For us this should be another Biblical OUCH! In the year of Jubilee your credit card debt would be cancelled—I guess that is good news for lots of Americans. But it is only momentary good news! The Biblical finger is always pointing (back) at us. Let’s face it, our comfort pretty much comes at the expense and discomfort of others!

We like cheap lettuce. Our salads come on the backs of underpaid, illegal, stoop labor. [If we do not understand that practical lettuce growing business truth…we aren’t paying attention.]

VII. I’ve got to be honest. This is not the Christmas message that I (or you) came to hear. We like bright lights, expectant children, familiar hymns and family gatherings. That is what Christmas is all about! We prefer the comfortable and dulled familiarity to the conscience prodding awareness of God’s searing truths.

VIII. The birth of Jesus is about a Jew so radical that he had to be murdered. The wonderful children’s pageant of today ends with the agony of Good Friday. Conspiracy and state killing was the only rational protection of the status quo. And Jesus said, “It is finished.”

IX. My reading of the Bible leads me to believe that God actually cares about ALL people. God wants ALL creatures made in the divine image to have a chance to achieve the fullness of their humanity. In the end this desire of God is good for us! Society and the world benefits when ALL are able and encouraged to contribute.

Who knows what discoveries and inventions lie unearthed because millions of human minds are wasted, ignored, starved or murdered?  BUT advantage and opportunity tend to flow up—not down the social ladder.

X. Today there are vast chasms between the rich and the poor, between those lacking opportunity and those having it all. This bodes ill for society’s and the world’s long term health and viability. In the end we need each other healthy and contributing…not angry and destroying.

XI. Most often politicians come from the privileged classes. Our laws and tax breaks benefit thems that has. This is not in the long term good of our nation…but it is the “way of the world.” What’s common in politics is not the way of Jesus. It is not the radical Christmas message!

XII. Let me speak personally. Kristen has worked very hard to get where she is. We are proud of her. She has spent lots of time studying for written exams and oral medical boards, when her friends were out doing pleasant whatever. Kristen also has parents who know the value of education and are willing to sacrifice to do what is good for their children. [Lots of you feel the same about your kids. Your experience and pride echoes Judy’s and mine.]

XIII. Let’s be honest. Few of us, including Kristen (or our John or Wendy) got where they are by their own efforts. We all had parents or teachers or employers or friends who were looking out for us, giving us recommendations or opening doors. Most people do not have that advantage. In today’s North America the rich are getting richer and the poor are getting poorer and lots of folks who think they are in the middle class—aren’t!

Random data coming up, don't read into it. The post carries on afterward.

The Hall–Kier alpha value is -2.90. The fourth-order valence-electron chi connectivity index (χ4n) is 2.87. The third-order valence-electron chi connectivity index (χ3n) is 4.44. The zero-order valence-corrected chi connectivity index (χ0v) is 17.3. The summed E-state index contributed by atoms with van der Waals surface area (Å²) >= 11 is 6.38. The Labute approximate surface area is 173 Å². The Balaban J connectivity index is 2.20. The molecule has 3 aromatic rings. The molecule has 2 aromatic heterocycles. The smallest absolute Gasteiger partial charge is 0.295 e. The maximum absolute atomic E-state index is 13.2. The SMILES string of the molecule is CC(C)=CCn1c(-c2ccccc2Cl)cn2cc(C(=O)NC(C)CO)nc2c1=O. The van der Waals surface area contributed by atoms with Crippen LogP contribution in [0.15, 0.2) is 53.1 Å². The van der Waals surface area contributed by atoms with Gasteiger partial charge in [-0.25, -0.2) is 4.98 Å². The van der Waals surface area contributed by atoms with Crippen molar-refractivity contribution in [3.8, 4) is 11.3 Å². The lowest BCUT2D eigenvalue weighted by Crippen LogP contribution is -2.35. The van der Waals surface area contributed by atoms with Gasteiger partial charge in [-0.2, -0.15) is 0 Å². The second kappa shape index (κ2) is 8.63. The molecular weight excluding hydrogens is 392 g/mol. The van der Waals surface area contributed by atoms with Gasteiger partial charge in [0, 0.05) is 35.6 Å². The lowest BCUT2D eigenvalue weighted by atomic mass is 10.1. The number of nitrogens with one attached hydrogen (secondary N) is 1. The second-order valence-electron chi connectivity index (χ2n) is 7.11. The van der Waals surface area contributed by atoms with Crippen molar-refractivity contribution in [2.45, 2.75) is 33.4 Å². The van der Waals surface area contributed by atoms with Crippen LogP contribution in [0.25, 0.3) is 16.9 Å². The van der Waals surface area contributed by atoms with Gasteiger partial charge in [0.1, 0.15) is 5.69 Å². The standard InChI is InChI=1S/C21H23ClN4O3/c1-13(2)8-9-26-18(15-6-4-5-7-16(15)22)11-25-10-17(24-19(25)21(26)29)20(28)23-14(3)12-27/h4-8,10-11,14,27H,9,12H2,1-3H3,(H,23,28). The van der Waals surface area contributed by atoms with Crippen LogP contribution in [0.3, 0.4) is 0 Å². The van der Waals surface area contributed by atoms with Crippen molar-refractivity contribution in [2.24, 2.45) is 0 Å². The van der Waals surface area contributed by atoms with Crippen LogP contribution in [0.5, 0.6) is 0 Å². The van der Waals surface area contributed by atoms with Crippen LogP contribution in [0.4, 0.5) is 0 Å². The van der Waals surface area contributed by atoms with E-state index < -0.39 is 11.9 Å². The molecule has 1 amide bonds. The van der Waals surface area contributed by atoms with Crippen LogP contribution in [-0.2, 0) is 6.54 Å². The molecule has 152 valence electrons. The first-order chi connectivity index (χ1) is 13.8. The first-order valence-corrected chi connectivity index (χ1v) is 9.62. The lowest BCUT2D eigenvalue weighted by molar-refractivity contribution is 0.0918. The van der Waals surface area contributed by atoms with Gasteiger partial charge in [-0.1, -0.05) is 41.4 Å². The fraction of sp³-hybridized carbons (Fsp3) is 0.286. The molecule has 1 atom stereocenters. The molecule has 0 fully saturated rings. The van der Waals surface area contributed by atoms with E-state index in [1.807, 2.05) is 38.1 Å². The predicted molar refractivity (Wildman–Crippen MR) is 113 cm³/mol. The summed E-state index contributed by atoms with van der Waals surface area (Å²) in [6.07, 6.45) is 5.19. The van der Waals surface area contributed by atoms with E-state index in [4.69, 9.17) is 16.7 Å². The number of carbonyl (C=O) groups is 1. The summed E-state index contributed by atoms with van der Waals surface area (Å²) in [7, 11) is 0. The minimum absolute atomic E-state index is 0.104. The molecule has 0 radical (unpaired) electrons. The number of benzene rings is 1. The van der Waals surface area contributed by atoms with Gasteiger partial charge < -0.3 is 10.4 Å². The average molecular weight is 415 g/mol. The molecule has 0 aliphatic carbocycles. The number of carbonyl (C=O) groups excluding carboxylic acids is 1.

Trickle down economics really says, “Lets feed the horses and hope that the lowly sparrows eventually find nourishment in what the horses leave behind on the road.” It doesn’t happen. There are too few horses and far too many sparrows, and what flows from the rich doesn’t bring employment to those below.

XIV. Think about the scriptures today. Why should the rich get a tax break they don’t need so that other folks can do without? Among well moneyed special interest groups in the DC beltway you get the perception that the “Greedy are needy and the needy are greedy.” We feed the horses and hope that the lowly sparrows benefit from the droppings.

XV. This is not the story you came here today to hear! We like our spirits lifted at Christmas time. Bright lights, expectant children, familiar hymns, the gathering of family. But the Christmas story is so much more than that. The story is about God’s justice and inclusion. Think of Mary’s song and Isaiah. Theirs is a story about God’s passion for the poor. It is a radical story that ends with (a) murder.

AMEN

[This sermon was preached in Christmas of 2005.]

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{just} Sit and Wait

A sermon based on James 5:4 to 10

I. Don’t talk drive. Judy retaliates doing crafts/word puzzles. Lately “talking books.”  Bought two ½ price Rocky River. One good—one really bad. One good : “Jesus Dynasty,” B. scholar Jim Tabor.

When knee jerk think early Christianity=PAUL. After-all 7/14 letters to churches NT written by him. Moved serious antagonist to chief protagonist for faith.  Much pop thought dominated character Paul. BUT theme “Jesus dynasty” basically members Jesus immediate family REALLY took over nascent movement/ from Jerusalem guided through early years following Jesus’ death.